Grimoires: A History of Magic Books
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No books have been more feared than grimoires, and no books have been more valued and revered. In Grimoires: A History of Magic Books, Owen Davies illuminates the many fascinating forms these recondite books have taken and exactly what these books held. At their most benign, these repositories of forbidden knowledge revealed how to make powerful talismans and protective amulets, and provided charms and conjurations for healing illness, finding love, and warding off evil. But other books promised the power to control innocent victims, even to call up the devil. Davies traces the history of this remarkably resilient and adaptable genre, from the ancient Middle East to modern America, offering a new perspective on the fundamental developments of western civilization over the past two thousand years. Grimoires shows the influence magic and magical writing has had on the cultures of the world, richly demonstrating the role they have played in the spread of Christianity, the growth of literacy, and the influence of western traditions from colonial times to the present.
saying, ‘You’re lying in your throat’ when the priest says, ‘May the Lord be with you,’ as she thinks. There was also a conjuration which included the names of many saints, mixed with several names of demons.123 The mistress of a French conjuring monk testiWed that she had heard him loudly reciting passages from a grimoire, and on one occasion she accompanied him to a hill where he undressed and disappeared behind a bush with his magic books for an hour. She could not tell what he was up to. As
Piemontese. First printed in Italian and Latin in the 1550s, and obviously created to build on the success of Albertus, the preface told how Piemontese, a Wctional but not unrealistic archetype of the Renaissance occult scholar, had gathered his secrets of medicine and nature from his travels across Italy and the Middle East. Over the next two centuries various editions appeared in English, German, Dutch, French, Spanish, and Polish.45 Amongst these false and Wctional authors the work of the very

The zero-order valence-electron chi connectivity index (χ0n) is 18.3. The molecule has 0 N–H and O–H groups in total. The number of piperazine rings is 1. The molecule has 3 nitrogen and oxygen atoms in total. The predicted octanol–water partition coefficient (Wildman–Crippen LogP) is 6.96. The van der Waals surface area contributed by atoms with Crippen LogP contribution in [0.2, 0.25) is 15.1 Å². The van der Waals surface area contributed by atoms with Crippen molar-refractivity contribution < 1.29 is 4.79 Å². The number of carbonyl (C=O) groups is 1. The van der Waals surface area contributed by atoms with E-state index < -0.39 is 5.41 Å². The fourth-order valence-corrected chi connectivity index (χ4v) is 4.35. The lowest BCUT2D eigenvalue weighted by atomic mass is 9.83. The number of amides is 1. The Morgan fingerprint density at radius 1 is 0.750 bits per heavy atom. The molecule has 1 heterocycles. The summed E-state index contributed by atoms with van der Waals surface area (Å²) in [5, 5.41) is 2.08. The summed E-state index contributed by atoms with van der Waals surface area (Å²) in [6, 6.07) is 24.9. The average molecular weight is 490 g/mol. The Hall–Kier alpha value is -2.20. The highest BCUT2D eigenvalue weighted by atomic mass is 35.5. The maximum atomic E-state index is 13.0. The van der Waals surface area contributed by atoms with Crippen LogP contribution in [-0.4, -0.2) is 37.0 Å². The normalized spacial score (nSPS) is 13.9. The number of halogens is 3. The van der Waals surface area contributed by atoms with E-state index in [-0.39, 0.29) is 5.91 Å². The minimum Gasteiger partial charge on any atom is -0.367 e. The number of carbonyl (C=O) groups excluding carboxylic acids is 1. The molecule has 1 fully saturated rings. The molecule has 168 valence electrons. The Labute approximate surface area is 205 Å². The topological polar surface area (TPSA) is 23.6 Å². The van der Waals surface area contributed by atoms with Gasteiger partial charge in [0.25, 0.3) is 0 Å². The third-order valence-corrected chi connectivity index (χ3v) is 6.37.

contents were not necessarily Kabbalistic. They usually referred to the angels, and contained biblical quotes, pentacles, hexagrams, zahlenquadrats or magic squares, and pentagrams. Here is one brief example that was to be written on parchment in order to win favour: Hasdiel at my right, Haniel at my left, Rahmiel at my head, angels, let me Wnd favour and grace before all men, great and small, and before all of whom I have need, in the name of Yah Yah Yah Yau Yau Yau Yah Zebaot. Amen Amen Amen
the secular and religious censors fought a losing battle. Nowhere was this more evident than in France and its genre of chapbooks known as the bibliothe`que bleue.6 During the Wrst half of the eighteenth century around one million copies of these cheap publications were being produced a year. They encompassed a huge range of sanctioned and illicit subjects. Amongst the romances, practical guides to gardening and cooking, lives of the saints, and pious reXections, we Wnd the darkest secrets of
for Spanish seekers of magical knowledge. In 1740 a shoemaker named Andres Jaso visited the town and consulted a Jewish magician in order to learn how to conjure up familiars or demons that would aid his personal enrichment. He naturally returned disappointed, and subsequently went to Geneva on the same quest.71 By the mid-eighteenth century the Petit Albert was already inXuential amongst cunning-folk in southwestern France. In 1742 a copy was conWscated along with a book of exorcisms and